Over 1,000 Canadian Scientists Urge Pollution Law Overhaul



    List includes many of country's most noted scientists

    EDMONTON, Oct. 4 /CNW/ - As the federal government prepares its response
to the parliamentary review of the Canadian Environmental Protection Act
(CEPA), a letter signed by more than 1,000 Canadian scientists released today
calls on Prime Minister Stephen Harper to amend CEPA to ensure it reduces
Canadians' exposure to toxic substances.
    The list includes 70 Canada Research Chairs, 31 Royal Society members, 6
Order of Canada recipients, and 2 Herzberg gold medalists.
    "As the government turns its attention toward Canada's primary pollution
law, the medical and scientific community is speaking in a clear voice, urging
the government to close the loopholes and protect the health and environment
of Canadians," said Dr. David Schindler, Killam Memorial Chair and Professor
of Ecology at the University of Alberta. Dr. Schindler and other scientists
began collecting signatures from their colleagues in the fall of 2006.
    CEPA is Canada's overarching federal pollution law. The House of Commons
Environment Committee concluded a mandatory review of the law in the spring,
for which the Government is required to table a response when Parliament
resumes later this month. Hearings at a Senate committee will continue through
the fall. Witnesses appearing before each of the committees have highlighted
many weaknesses in the law that have resulted in a lack of effective action to
reduce pollution in Canada.
    "Canada has a growing pollution problem that is a threat to both human
health and the quality of our environment," the scientists' letter states.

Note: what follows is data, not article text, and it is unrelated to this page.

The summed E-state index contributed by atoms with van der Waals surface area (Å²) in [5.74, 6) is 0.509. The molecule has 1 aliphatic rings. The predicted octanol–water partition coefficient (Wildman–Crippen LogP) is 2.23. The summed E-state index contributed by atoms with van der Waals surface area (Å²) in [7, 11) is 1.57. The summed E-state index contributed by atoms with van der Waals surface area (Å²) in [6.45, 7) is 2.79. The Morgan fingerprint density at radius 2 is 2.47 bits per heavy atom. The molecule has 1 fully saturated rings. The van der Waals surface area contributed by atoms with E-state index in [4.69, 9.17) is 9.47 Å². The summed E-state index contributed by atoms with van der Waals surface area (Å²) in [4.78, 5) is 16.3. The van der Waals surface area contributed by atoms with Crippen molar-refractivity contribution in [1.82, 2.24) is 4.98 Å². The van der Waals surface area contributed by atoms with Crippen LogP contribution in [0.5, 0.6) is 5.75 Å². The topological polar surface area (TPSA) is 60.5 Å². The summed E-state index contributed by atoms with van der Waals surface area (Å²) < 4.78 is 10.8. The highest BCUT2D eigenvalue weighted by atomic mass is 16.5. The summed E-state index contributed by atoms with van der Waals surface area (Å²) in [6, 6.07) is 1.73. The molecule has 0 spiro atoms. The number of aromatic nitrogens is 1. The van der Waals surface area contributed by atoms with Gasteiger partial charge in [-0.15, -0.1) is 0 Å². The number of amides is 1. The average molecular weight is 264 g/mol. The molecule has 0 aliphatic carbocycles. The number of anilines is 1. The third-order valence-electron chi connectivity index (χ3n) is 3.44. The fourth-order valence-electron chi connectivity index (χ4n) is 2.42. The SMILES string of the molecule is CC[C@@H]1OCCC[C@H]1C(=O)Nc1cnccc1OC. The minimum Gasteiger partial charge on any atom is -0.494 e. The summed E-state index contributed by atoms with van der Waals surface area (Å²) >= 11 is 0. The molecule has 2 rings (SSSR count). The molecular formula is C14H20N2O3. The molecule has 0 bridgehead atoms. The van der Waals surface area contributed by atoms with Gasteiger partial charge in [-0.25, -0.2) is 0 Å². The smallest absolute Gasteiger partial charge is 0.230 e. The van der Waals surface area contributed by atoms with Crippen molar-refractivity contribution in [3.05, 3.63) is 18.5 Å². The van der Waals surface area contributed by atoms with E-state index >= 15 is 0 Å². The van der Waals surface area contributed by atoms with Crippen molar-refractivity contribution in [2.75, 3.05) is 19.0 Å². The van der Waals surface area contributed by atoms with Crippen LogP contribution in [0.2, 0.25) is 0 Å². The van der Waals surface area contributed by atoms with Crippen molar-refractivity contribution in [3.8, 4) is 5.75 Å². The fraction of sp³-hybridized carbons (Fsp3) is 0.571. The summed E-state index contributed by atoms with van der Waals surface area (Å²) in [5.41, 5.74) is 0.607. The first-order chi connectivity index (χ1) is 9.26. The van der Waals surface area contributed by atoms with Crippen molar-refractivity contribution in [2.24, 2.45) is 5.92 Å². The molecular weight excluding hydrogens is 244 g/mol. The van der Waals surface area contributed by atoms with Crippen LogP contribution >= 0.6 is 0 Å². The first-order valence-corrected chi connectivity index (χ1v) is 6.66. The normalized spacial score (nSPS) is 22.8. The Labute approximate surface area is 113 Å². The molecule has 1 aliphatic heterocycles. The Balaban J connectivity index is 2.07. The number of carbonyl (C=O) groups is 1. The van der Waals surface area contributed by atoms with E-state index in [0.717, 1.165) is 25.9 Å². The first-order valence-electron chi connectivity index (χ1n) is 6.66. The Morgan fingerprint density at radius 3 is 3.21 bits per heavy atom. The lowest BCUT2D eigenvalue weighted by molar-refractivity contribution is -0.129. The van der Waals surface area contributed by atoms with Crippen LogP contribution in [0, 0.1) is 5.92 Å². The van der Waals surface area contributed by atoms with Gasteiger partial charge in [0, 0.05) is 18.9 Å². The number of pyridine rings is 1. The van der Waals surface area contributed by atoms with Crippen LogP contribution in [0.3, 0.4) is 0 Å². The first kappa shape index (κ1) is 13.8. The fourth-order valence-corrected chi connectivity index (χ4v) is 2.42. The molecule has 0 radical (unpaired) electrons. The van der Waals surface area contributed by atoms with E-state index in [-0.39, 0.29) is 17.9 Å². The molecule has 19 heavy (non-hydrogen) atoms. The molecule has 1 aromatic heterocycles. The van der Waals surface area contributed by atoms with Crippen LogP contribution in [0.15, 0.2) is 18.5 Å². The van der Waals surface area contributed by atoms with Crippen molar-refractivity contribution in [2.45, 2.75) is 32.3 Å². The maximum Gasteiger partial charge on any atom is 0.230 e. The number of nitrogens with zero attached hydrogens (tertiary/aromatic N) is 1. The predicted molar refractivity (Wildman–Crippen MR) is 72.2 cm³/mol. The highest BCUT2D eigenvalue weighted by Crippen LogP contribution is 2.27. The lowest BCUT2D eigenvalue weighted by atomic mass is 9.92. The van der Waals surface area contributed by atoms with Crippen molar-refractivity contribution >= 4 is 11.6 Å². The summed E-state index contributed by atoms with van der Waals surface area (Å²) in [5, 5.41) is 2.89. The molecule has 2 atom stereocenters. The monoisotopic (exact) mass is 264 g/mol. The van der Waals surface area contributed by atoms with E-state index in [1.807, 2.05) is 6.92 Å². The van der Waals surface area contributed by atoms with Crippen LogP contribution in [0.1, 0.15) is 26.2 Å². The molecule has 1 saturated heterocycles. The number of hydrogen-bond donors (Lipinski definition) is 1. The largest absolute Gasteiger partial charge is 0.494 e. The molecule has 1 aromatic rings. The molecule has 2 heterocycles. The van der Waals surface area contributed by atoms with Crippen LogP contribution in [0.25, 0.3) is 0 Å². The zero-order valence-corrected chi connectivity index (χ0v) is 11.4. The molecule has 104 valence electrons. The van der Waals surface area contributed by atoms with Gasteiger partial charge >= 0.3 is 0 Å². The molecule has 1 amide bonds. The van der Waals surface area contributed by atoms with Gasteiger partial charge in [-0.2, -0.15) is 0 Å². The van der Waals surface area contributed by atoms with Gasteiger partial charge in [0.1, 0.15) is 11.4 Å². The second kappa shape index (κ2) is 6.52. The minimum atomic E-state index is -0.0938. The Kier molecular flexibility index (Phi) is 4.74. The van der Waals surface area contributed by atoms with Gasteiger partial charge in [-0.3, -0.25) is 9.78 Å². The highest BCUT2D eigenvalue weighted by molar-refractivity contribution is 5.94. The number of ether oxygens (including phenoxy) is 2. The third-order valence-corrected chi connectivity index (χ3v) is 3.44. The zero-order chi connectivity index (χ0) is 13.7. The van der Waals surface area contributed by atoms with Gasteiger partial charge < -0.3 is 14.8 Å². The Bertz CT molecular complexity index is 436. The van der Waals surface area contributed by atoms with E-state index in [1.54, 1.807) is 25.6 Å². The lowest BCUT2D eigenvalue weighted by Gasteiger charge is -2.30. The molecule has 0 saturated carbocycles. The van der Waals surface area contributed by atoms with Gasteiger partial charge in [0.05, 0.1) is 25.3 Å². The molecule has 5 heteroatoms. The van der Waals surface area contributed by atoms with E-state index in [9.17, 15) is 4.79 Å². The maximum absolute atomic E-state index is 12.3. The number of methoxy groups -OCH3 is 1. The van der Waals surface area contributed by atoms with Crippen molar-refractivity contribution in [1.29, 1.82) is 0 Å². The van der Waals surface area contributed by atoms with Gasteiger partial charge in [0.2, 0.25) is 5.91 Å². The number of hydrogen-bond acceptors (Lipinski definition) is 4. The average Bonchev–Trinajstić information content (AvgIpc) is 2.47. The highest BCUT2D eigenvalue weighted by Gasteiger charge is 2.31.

"CEPA requires significant improvements in order to deal with the emerging
challenges of harmful substances in our environment."

    
    The letter focuses on four areas that need improvement in CEPA:
    1)  Protecting vulnerable ecosystems, such as the Great Lakes-St.
        Lawrence basin;
    2)  Requiring deadlines for each stage from assessment to management of
        potentially harmful substances;
    3)  Employing the precautionary approach by shifting the onus on to
        industry to show that products are safe, rather than the current
        system, under which the government must generally prove that a
        substance is harmful before taking regulatory action; and
    4)  Providing the authority to regulate potentially harmful substances in
        consumer products.
    

    "The best science we have tells us we need to reduce pollution and toxic
chemicals," said Dr. John Smol, Canada Research Chair in Environmental Change
at Queen's University, editor of the Journal of Paleolimnology, and one of the
co-signatories of the letter. "We hope our elected leaders will act on the
science by providing the necessary legal protections for our health and our
environment."

    The scientists' letter, and the list of signatories, is available at
www.scientistsforahealthyenvironment.ca.




For further information:

For further information: Dr. David Schindler, University of Alberta,
Tel. (780) 492-1291 or (780) 325-3770; Dr. John Smol, Queen's University, Tel.
(613) 533-6147

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